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FDA Proposed Rule Change Expands Use of Salt Substitutes to Lower NaCl Intake, Reduce Chronic Disease


The US Food and Drug Administration (FDA) today announced proposed changes to the standards of identity (SOI) for production of foods that include salt that would permit the use of “safe and suitable” salt substitutes.

The changes in the proposed rule, the FDA says, would help support a healthier food supply by affording industry the flexibility to replace salt in standardized foods, leading to a gradual reduction in national sodium intake.

“Today’s action is another step forward in our efforts to improve nutrition and reduce chronic disease by providing manufacturers another tool to lower the use of sodium in food production,” said Robert M. Califf, MD, commissioner of the FDA and a cardiologist.

Califf singles out the contribution of elevated sodium intake to the risk for hypertension, itself a leading cause of cardiovascular disease and stroke in the US. He suggests further that in addition to reducing a range of preventable diet-related morbidity and mortality, a reduction “in sodium in the food supply may also advance health equity—unfortunately, hypertension and other diet-related diseases disproportionally impact underserved communities.”

The proposed “Use of Salt Substitutes to Reduce the Sodium Content in Standardized Foods” rule complements goals of the FDA’s voluntary sodium reduction targets for processed, packaged, and prepared foods, part of the Biden-Harris Administration’s National Strategy on Hunger, Nutrition, and Health, according to the FDA statement.

The proposed rule does not prescribe specific salt substitutes but defines those substances as “safe and suitable ingredients (or a combination of ingredients) used to replace some or all of the salt in a standardized food.” The ability of a substitute to replace salt’s function in a food depends on the extent to which it can do so without compromising safety or other “essential characteristics of the food.”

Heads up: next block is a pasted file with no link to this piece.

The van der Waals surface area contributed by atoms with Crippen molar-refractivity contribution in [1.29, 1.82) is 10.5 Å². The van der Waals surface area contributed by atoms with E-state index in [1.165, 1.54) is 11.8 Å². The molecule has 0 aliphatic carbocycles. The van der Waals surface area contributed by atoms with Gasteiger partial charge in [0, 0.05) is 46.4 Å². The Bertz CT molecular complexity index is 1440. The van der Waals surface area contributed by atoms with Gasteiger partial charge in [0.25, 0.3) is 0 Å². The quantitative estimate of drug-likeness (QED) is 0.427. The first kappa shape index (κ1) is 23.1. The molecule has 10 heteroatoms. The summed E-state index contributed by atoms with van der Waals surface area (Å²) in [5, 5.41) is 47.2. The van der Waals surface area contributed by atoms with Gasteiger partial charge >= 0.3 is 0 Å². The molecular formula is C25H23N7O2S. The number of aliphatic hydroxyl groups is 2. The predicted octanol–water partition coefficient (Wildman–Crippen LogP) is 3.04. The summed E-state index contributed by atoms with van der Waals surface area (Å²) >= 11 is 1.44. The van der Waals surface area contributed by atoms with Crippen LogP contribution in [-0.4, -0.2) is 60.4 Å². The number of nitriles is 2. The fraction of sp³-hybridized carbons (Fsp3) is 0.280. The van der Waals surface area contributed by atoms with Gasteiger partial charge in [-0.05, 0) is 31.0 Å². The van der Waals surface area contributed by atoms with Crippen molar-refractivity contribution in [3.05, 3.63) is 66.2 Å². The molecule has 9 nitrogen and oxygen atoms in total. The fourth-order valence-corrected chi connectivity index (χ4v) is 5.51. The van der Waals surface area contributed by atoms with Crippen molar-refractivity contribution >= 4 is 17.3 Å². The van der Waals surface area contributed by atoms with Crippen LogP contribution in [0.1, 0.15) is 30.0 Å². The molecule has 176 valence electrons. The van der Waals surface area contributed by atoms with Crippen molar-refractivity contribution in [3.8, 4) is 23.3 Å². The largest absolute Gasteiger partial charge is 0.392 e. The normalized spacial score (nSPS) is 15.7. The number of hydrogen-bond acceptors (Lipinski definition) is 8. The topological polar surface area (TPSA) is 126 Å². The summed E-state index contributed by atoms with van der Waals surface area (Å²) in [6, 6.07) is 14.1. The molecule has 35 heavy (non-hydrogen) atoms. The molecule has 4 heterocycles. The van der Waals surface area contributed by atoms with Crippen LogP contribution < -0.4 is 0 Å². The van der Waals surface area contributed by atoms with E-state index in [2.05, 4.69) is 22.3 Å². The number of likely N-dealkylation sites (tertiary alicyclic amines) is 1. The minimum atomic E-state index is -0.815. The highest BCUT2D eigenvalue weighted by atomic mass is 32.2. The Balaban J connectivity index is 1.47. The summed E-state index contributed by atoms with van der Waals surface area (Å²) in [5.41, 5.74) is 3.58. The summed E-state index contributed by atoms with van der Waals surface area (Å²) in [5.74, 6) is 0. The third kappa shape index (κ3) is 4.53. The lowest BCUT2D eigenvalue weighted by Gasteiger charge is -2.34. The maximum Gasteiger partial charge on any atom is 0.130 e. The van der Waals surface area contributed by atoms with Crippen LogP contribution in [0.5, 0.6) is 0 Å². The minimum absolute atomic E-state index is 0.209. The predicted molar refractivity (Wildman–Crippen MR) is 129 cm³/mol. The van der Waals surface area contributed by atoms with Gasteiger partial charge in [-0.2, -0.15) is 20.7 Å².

SOIs describe the ingredients required in a food and those that are optional, the FDA explains. Currently most SOIs do not permit use of salt substitutes. The new rule would apply updates horizontally, affecting multiple SOIs across a variety of food categories. Specifically, it would amend 80 SOIs specifying salt as a required or an optional ingredient and, because these 80 SOIs are referenced in others, 140 of the 250 SOIs currently established for a wide variety of foods would be affected, the agency says.

“Most people in the US consume too much sodium. The majority of sodium consumed comes from processed, packaged and prepared foods, not from salt people add to their food when cooking or eating,” said Susan Mayne, PhD, director of the FDA’s Center for Food Safety and Applied Nutrition.1 “This effort, combined with the FDA’s voluntary sodium reduction targets, is part of the agency’s overall nutrition strategy to create a healthier food supply, provide consumers with information to choose healthier foods and improve the health and wellness of our nation.”

FDA will be accepting comments to the proposed rule 120 days after its publication in the Federal Register.

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